Friday, September 11, 2015

REVIEW: 5th Wall Productions' Crazy Little Thing Called Love is a charming presentation of life, love, and the pursuit of something more

Love. What is it good for?

Posted by Connelly Hardaway on Fri, Sep 11, 2015 at 12:11 PM

click to enlarge crazyposter.png
5th Wall Productions, a theater company founded earlier this year, has announced its first production: Crazy Little Thing Called Love. The set of five ten(ish) minute plays all cover the topic of the big L, ranging, we're told, from hilarious skits to moments of real heartbreak. 

But perhaps the most surprising part of the show is the unlikely new theater space — Citadel Mall. Though their theater within the mall is still under construction, that hasn't stopped 5th Wall founders Blair Cadden, Jason Olson, Alex Skipper, and Christian Brunetti from presenting their first in-house performance.

I was a bit taken aback by the stark nature of 5th Wall's space — in an old shoe store the spot features grooved walls, mall carpet, and bright fluorescent lights. Sounds of construction bang in the background and the echoing of late-night gym goers (and maybe even a few mall walkers) trickles in from Planet Fitness next door. There's no snack bar, no wine selection, and no candle-lit tables. Woolfe Street Playhouse, this is not. What 5th Wall Productions' new home is, though, is a perfectly bland and unassuming setting on which really great performances can shine. At least that's the hope with their inaugural production.

Crazy Little Thing Called Love starts with The Kiss, written by Mark Harvey Levine, and directed by Kate Tooley, 5th Wall's volunteer coordinator and associate marketing director. Dennis (DeShawn Mason), an early 20-something guy, comes over to his best friend Allison's (Kate Berry) apartment and asks her to help him with his kissing skills before a first date. What starts off as comical conversation quickly turns serious, and in 10 minutes the actors show a range of emotions that feel drastically different from the used-sock fuzz on an old shoe store's floor. They kiss and you, the audience member, giggle with excitement. They're good.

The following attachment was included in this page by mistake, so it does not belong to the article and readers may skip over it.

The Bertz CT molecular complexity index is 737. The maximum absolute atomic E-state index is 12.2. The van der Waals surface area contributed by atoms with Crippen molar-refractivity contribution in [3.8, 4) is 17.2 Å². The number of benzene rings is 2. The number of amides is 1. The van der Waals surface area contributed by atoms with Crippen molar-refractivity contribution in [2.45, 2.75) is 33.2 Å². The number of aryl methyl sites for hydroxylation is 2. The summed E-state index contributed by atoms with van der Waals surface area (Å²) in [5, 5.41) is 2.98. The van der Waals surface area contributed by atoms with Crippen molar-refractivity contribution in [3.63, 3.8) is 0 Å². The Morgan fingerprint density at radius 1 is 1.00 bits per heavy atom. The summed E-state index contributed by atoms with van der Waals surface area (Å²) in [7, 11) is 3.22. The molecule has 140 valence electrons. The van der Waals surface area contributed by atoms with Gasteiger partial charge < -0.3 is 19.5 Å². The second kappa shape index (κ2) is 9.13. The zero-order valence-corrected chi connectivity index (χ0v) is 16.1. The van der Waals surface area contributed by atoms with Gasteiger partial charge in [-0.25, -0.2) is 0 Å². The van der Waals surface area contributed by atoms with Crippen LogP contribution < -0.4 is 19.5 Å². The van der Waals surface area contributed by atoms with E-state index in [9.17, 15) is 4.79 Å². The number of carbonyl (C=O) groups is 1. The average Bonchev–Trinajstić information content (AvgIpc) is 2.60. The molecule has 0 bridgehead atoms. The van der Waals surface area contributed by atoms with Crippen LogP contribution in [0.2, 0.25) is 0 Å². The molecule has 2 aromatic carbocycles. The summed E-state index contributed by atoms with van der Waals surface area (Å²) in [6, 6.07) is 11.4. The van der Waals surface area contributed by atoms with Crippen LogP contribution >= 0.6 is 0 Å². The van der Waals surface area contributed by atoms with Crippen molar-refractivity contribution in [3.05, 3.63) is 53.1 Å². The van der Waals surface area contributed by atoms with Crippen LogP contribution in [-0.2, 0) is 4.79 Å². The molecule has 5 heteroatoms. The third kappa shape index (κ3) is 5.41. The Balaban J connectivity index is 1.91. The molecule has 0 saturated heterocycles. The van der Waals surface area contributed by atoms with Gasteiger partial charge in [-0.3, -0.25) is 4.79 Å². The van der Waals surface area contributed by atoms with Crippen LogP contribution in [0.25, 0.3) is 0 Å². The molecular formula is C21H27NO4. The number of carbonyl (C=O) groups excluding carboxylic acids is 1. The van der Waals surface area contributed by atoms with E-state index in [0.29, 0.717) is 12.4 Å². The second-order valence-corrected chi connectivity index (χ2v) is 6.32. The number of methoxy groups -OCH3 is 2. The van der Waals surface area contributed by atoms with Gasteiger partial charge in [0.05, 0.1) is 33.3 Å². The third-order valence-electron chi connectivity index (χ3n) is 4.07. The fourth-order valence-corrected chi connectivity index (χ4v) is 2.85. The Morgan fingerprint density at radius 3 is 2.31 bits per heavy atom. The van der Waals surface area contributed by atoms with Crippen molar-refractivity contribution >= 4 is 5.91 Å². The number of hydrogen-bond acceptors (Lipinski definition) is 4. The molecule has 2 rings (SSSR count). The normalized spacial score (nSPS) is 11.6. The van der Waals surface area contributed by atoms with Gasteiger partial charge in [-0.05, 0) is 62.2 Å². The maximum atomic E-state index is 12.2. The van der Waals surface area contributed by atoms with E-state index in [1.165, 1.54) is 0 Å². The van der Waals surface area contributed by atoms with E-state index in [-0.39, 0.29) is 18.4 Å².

There is a musical interlude between each performance, most notably songs sung in the deep and quavering voice of Fred Maiment, an older gentleman who tips his hat after making eye contact during "Taking a Chance on Love." I'm telling you — you're transported, lack of vino or not.

click to enlarge There's nothing pretty about 5th Wall Production's new space. - CONNELLY HARDAWAY
  • Connelly Hardaway
  • There's nothing pretty about 5th Wall Production's new space.
The highlight of the evening is DeShawn Mason's dramatic reading of Taylor Swift lyrics. What an odd mish-mash of pieces you say? Yes. And it's perfectly suited to the unconventional room in which you sit in surprisingly comfy red cushioned seats.

The following performances are not quite as gripping as the first. One tells the story of an unlikely lesbian couple. Another tells the story of a couple who communicate solely through sticky notes. There's a series of monologues on love (and mainly, on gender) written by Charles Mee, the American playwright known for his collage-like style; and a play, The Bear, by Anton Chekov about a widow who falls in love with a debt collector. 

At times lengthy (I thought we were getting 10 minute plays) the performances are genuine and rarely forced. Thought you'd never find a reason to go to a mall? Think again. The performances start tonight and run until Sept. 19. 

UPDATE: 5th Wall Productions now has a drink and snack bar, and they're working on getting a liquor license. 

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